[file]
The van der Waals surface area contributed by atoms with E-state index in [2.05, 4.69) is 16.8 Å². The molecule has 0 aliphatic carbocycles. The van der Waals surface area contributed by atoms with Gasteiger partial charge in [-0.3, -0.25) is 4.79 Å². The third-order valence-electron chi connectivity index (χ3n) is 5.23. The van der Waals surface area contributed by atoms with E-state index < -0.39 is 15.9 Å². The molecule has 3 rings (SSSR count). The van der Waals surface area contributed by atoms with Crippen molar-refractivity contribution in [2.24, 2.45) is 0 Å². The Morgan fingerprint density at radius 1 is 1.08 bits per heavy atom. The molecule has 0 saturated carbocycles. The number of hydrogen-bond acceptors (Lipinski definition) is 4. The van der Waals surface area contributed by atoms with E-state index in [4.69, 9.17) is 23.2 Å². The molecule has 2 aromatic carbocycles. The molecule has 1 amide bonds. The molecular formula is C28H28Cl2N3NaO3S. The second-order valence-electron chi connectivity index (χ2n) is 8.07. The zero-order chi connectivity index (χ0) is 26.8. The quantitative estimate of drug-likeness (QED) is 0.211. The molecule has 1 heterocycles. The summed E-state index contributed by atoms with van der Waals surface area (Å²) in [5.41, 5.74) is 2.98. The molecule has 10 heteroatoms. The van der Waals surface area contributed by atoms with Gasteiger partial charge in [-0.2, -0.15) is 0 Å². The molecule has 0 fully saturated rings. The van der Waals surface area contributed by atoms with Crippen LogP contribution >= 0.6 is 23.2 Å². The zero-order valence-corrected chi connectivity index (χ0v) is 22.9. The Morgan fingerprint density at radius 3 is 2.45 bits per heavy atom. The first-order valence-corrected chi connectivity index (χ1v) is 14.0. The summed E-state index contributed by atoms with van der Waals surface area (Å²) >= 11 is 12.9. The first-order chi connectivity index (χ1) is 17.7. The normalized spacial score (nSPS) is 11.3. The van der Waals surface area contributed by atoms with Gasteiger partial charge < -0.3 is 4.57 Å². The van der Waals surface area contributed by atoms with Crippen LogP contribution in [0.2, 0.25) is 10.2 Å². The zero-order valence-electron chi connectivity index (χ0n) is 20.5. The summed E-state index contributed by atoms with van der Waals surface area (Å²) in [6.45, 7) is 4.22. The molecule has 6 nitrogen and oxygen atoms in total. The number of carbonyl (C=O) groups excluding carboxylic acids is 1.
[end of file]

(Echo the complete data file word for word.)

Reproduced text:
The van der Waals surface area contributed by atoms with E-state index in [2.05, 4.69) is 16.8 Å². The molecule has 0 aliphatic carbocycles. The van der Waals surface area contributed by atoms with Gasteiger partial charge in [-0.3, -0.25) is 4.79 Å². The third-order valence-electron chi connectivity index (χ3n) is 5.23. The van der Waals surface area contributed by atoms with E-state index < -0.39 is 15.9 Å². The molecule has 3 rings (SSSR count). The van der Waals surface area contributed by atoms with Crippen molar-refractivity contribution in [2.24, 2.45) is 0 Å². The Morgan fingerprint density at radius 1 is 1.08 bits per heavy atom. The molecule has 0 saturated carbocycles. The number of hydrogen-bond acceptors (Lipinski definition) is 4. The van der Waals surface area contributed by atoms with E-state index in [4.69, 9.17) is 23.2 Å². The molecule has 2 aromatic carbocycles. The molecule has 1 amide bonds. The molecular formula is C28H28Cl2N3NaO3S. The second-order valence-electron chi connectivity index (χ2n) is 8.07. The zero-order chi connectivity index (χ0) is 26.8. The quantitative estimate of drug-likeness (QED) is 0.211. The molecule has 1 heterocycles. The summed E-state index contributed by atoms with van der Waals surface area (Å²) in [5.41, 5.74) is 2.98. The molecule has 10 heteroatoms. The van der Waals surface area contributed by atoms with Gasteiger partial charge in [-0.2, -0.15) is 0 Å². The molecule has 0 fully saturated rings. The van der Waals surface area contributed by atoms with Crippen LogP contribution >= 0.6 is 23.2 Å². The zero-order valence-corrected chi connectivity index (χ0v) is 22.9. The Morgan fingerprint density at radius 3 is 2.45 bits per heavy atom. The first-order valence-corrected chi connectivity index (χ1v) is 14.0. The summed E-state index contributed by atoms with van der Waals surface area (Å²) >= 11 is 12.9. The first-order chi connectivity index (χ1) is 17.7. The normalized spacial score (nSPS) is 11.3. The van der Waals surface area contributed by atoms with Gasteiger partial charge < -0.3 is 4.57 Å². The van der Waals surface area contributed by atoms with Crippen LogP contribution in [0.2, 0.25) is 10.2 Å². The zero-order valence-electron chi connectivity index (χ0n) is 20.5. The summed E-state index contributed by atoms with van der Waals surface area (Å²) in [6.45, 7) is 4.22. The molecule has 6 nitrogen and oxygen atoms in total. The number of carbonyl (C=O) groups excluding carboxylic acids is 1.